The U.S. Department of Health and Human Services' (HHS) Office of the National Coordinator for Health Information Technology (ONC) issued a final rule today that updates the ONC Health IT Certification Program which sets up a regulatory framework for ONC to directly review certified health IT products and gives the agency more direct oversight of health IT testing labs.
The new rules on oversight and accountability are designed to address issues of public health and patient safety and increase accountability and transparency into the surveillance of certified electronic health record (EHR) products, according to ONC officials.
According to an ONC press release, the “ONC Health IT Certification Program: Enhanced Oversight and Accountability” final rule will enable the ONC Health IT Certification Program to better support physicians and hospitals–the vast majority of whom use certified electronic health records (EHRs)– and the rapid pace of innovation in the health IT market.
As with the proposed rule, which HHS and ONC released March 1st during HIMSS16, the final rule will focus on three key areas—direct review, enhanced oversight and greater transparency and accountability.
According to an ONC fact sheet, the final rule updates the ONC Health IT Certification Program to provide enhanced oversight and health IT developer accountability. “Specifically, the final rule stands up a focused ONC direct review regulatory framework, aligns the testing lab oversight with the existing processes for ONC-Authorized Certification Bodies (ONC-ACBs), and makes a more comprehensive set of ONC-ACB surveillance results publicly available,” ONC officials stated.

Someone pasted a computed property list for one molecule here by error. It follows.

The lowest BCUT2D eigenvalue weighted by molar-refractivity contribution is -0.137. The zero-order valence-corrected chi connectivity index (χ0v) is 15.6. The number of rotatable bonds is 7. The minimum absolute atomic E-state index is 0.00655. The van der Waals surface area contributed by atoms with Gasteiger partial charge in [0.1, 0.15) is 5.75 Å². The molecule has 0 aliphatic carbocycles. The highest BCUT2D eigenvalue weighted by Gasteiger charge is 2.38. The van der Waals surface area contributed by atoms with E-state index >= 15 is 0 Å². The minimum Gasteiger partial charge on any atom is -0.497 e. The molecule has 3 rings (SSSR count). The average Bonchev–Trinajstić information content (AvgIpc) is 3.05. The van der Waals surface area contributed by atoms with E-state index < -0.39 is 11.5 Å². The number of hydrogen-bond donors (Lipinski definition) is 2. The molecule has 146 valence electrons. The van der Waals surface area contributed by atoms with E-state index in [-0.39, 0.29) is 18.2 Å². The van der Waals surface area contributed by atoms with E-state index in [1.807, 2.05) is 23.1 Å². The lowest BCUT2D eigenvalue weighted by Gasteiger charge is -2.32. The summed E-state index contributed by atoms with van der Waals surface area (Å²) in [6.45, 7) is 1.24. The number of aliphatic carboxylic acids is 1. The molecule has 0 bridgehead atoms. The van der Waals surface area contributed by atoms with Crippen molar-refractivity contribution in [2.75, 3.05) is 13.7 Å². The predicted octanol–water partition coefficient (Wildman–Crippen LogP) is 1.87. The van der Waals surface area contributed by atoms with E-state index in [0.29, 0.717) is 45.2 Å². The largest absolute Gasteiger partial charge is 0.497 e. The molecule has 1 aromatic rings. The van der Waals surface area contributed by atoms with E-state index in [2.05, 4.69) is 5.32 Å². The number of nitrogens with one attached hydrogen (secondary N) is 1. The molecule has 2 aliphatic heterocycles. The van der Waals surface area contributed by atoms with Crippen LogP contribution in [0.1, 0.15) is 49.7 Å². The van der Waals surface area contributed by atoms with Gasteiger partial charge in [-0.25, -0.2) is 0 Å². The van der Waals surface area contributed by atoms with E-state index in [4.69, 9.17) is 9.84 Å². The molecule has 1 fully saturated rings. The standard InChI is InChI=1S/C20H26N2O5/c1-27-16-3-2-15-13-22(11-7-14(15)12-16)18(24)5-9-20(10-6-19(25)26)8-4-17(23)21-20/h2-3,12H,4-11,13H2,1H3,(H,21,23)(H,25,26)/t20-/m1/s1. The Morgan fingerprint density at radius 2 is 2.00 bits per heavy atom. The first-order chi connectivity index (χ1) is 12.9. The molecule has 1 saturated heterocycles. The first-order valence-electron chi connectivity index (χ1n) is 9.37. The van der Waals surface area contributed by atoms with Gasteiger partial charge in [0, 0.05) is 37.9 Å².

The final rule will focus on three key areas:
Direct Review: Provides a regulatory framework for ONC to directly review certified health IT products and take necessary action in circumstances involving: (1) potential risks to public health and safety; or (2) circumstances that present practical challenges for ONC-Authorized Certification Bodies (ONC-ACBs)—such as when issues arise involving multiple certified functionalities or products that have been certified by multiple ONC-ACBs. The final rule also focuses on corrective action plans to address issues and includes an appeals process under the Program for health IT developers that have products under direct review.
Consistent Authorization and Oversight: Establishes a process for ONC to authorize and oversee accredited testing laboratories (ONC-ATLs) to align with ONC’s existing oversight of ONC-ACBs, and facilitates ONC’s ability to quickly, directly, and precisely address testing and performance issues.
Increased Transparency and Accountability: Makes identifiable surveillance results of certified health IT publicly available to advance ONC’s overall commitment to transparency and provide customers and users with valuable information about the performance of certified health IT, including illuminating good performance and continued conformance with program requirements.